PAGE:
The Heat Is On

The Heat Is On

July 29, 2020

Some may say "it's not the heat, but the humidity" that makes the dog days of North Carolina summers so brutal. In reality, it’s the combination of both that can create potentially dangerous conditions for outdoor activities and work. June had one scorching week of temperatures in the 90s, and July is packing temperatures in the 90s and heat indices of over 100 degrees.   

With this in mind, it's important to keep heat-related illness and injury prevention in the forefront of our minds both at work and home. Here are a few safety reminders to help prevent and treat heat-related illnesses.    

OSHA-NIOSH Heat Safety Tool 

Available as a free download for Android and Apple devices, the Occupational Safety and Health Administration (OSHA) - National Institute for Occupational Safety and Health (NIOSH) Heat Safety Tool is a useful resource for planning outdoor work activities based on how hot it feels throughout the day.  

The OSHA-NIOSH Heat Safety Tool features:  

  • A visual indicator of the current heat index and associated risk levels specific to your current location.  
  • Precautionary recommendations specific to heat index-associated risk levels.  
  • An interactive, hourly forecast of heat index values and risk level, and recommendations for planning outdoor work activities in advance.  
  • Editable location, temperature, and humidity controls for calculating variable conditions, signs, and symptoms and first aid information for heat-related illnesses.  

To download on your personal phone, simply search for “OSHA NIOSH” in the Google Play Store or Apple App Store.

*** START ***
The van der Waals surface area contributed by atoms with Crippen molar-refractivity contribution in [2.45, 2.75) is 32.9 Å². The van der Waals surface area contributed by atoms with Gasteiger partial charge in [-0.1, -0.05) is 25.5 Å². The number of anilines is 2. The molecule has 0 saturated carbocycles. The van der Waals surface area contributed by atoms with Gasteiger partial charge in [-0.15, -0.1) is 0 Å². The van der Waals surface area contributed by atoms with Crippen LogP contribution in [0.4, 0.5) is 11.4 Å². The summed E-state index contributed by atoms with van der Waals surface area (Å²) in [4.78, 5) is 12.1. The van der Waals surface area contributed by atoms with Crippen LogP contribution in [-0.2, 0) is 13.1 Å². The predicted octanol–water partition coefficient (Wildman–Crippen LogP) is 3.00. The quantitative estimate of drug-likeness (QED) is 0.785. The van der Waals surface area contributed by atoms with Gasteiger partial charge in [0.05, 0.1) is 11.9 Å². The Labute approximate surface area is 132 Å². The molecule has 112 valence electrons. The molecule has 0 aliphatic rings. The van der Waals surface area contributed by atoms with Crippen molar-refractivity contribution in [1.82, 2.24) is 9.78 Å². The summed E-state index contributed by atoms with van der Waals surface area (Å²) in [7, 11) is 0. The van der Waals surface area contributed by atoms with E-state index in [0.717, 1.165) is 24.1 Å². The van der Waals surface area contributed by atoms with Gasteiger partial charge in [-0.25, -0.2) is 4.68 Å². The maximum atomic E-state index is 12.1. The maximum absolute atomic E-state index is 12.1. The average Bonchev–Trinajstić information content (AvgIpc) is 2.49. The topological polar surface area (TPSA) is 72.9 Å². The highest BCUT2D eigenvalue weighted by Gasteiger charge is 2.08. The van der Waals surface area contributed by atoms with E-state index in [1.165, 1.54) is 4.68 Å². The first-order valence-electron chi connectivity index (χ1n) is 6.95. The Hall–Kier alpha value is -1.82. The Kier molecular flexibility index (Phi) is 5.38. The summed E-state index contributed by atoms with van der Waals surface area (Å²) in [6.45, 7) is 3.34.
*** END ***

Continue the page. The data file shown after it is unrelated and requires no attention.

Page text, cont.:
Heat-Related Illnesses 

Working in high temperatures, high humidity, direct sunlight, and near radiant heat sources while doing strenuous physical activities can result in heat-related illnesses and injuries. The body normally cools itself by sweating, but during hot weather, sweating isn't enough. The body temperature can rise to dangerous levels and if precautions are not taken, heat stroke, heat exhaustion, or heat cramps can result.  

Heat can also increase the risk of other injuries in workers because of sweaty palms, fogged-up safety glasses, and dizziness.  It is important to remember that heat-related illnesses and injuries are preventable by taking the following precautions:  

  • Workers at greater risk include those who are 65 or older, are overweight, have heart disease or high blood pressure, or take medications that may be affected by extreme heat.  
  • Drink water often, about 1 cup every 15-20 minutes.  
  • Rest by taking frequent breaks in the shade or air conditioning.  
  • Wear light colored, loose fitting, light weight clothing when possible.  

Acting Quickly Saves Lives 

Look out for the symptoms of heat illnesses in yourself and others during hot weather. Acting quickly can save lives, so plan for an emergency and know what to do. 

If experiencing less severe symptoms, such as muscle pains or spasms,  

  • Stop working and sit in a cool place 
  • Drink plenty of clear fluids  
  • Wait a few hours before continuing to work 

More severe symptoms include hot, dry skin or profuse sweating, extreme weakness, pale complexion, chills, and dizziness. If this occurs,  

  • Call 911 and GUC’s Station 1 
  • Move the victim to a shaded area and turn them on their side 
  • Fan the victim vigorously until help arrives.